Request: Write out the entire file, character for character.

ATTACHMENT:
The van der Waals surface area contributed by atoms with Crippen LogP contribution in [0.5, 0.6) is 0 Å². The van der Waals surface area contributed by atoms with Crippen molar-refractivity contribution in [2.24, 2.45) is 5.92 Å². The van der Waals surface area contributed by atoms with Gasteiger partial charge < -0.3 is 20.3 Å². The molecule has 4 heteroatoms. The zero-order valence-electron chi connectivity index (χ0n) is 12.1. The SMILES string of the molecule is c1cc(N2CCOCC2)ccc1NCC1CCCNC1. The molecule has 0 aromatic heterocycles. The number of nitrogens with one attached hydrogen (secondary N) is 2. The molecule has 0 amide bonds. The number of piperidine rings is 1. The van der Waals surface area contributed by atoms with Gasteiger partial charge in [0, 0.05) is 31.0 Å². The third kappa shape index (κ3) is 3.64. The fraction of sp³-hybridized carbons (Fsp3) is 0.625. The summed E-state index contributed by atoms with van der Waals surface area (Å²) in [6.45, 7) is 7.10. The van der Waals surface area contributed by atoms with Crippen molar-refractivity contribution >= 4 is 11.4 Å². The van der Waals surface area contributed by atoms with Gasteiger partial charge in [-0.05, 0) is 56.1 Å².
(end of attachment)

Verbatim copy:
The van der Waals surface area contributed by atoms with Crippen LogP contribution in [0.5, 0.6) is 0 Å². The van der Waals surface area contributed by atoms with Crippen molar-refractivity contribution in [2.24, 2.45) is 5.92 Å². The van der Waals surface area contributed by atoms with Gasteiger partial charge < -0.3 is 20.3 Å². The molecule has 4 heteroatoms. The zero-order valence-electron chi connectivity index (χ0n) is 12.1. The SMILES string of the molecule is c1cc(N2CCOCC2)ccc1NCC1CCCNC1. The molecule has 0 aromatic heterocycles. The number of nitrogens with one attached hydrogen (secondary N) is 2. The molecule has 0 amide bonds. The number of piperidine rings is 1. The van der Waals surface area contributed by atoms with Gasteiger partial charge in [0, 0.05) is 31.0 Å². The third kappa shape index (κ3) is 3.64. The fraction of sp³-hybridized carbons (Fsp3) is 0.625. The summed E-state index contributed by atoms with van der Waals surface area (Å²) in [6.45, 7) is 7.10. The van der Waals surface area contributed by atoms with Crippen molar-refractivity contribution >= 4 is 11.4 Å². The van der Waals surface area contributed by atoms with Gasteiger partial charge in [-0.05, 0) is 56.1 Å².